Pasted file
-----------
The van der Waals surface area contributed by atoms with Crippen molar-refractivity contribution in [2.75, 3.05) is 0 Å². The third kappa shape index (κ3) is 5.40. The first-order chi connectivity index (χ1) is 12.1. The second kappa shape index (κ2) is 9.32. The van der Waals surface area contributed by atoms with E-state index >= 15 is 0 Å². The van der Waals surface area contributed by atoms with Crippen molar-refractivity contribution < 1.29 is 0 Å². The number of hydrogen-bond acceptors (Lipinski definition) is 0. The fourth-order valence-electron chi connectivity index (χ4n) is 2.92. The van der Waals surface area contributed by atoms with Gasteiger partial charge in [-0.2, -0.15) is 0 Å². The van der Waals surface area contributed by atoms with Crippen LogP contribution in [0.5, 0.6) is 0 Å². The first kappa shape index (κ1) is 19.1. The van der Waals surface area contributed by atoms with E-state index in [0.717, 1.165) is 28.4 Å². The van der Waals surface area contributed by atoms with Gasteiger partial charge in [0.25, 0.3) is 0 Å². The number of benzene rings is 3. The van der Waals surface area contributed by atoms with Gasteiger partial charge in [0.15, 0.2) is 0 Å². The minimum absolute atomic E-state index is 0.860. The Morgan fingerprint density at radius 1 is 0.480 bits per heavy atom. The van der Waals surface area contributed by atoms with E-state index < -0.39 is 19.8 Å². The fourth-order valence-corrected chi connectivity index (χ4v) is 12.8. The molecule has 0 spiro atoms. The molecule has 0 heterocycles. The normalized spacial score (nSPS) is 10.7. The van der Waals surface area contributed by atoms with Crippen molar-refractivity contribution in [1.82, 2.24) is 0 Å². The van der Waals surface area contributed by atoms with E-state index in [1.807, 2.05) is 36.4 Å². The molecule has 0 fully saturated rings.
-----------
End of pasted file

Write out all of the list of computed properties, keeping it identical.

The van der Waals surface area contributed by atoms with Crippen molar-refractivity contribution in [2.75, 3.05) is 0 Å². The third kappa shape index (κ3) is 5.40. The first-order chi connectivity index (χ1) is 12.1. The second kappa shape index (κ2) is 9.32. The van der Waals surface area contributed by atoms with E-state index >= 15 is 0 Å². The van der Waals surface area contributed by atoms with Crippen molar-refractivity contribution < 1.29 is 0 Å². The number of hydrogen-bond acceptors (Lipinski definition) is 0. The fourth-order valence-electron chi connectivity index (χ4n) is 2.92. The van der Waals surface area contributed by atoms with Gasteiger partial charge in [-0.2, -0.15) is 0 Å². The van der Waals surface area contributed by atoms with Crippen LogP contribution in [0.5, 0.6) is 0 Å². The first kappa shape index (κ1) is 19.1. The van der Waals surface area contributed by atoms with E-state index in [0.717, 1.165) is 28.4 Å². The van der Waals surface area contributed by atoms with Gasteiger partial charge in [0.25, 0.3) is 0 Å². The number of benzene rings is 3. The van der Waals surface area contributed by atoms with Gasteiger partial charge in [0.15, 0.2) is 0 Å². The minimum absolute atomic E-state index is 0.860. The Morgan fingerprint density at radius 1 is 0.480 bits per heavy atom. The van der Waals surface area contributed by atoms with E-state index < -0.39 is 19.8 Å². The fourth-order valence-corrected chi connectivity index (χ4v) is 12.8. The molecule has 0 spiro atoms. The molecule has 0 heterocycles. The normalized spacial score (nSPS) is 10.7. The van der Waals surface area contributed by atoms with Crippen molar-refractivity contribution in [1.82, 2.24) is 0 Å². The van der Waals surface area contributed by atoms with E-state index in [1.807, 2.05) is 36.4 Å². The molecule has 0 fully saturated rings.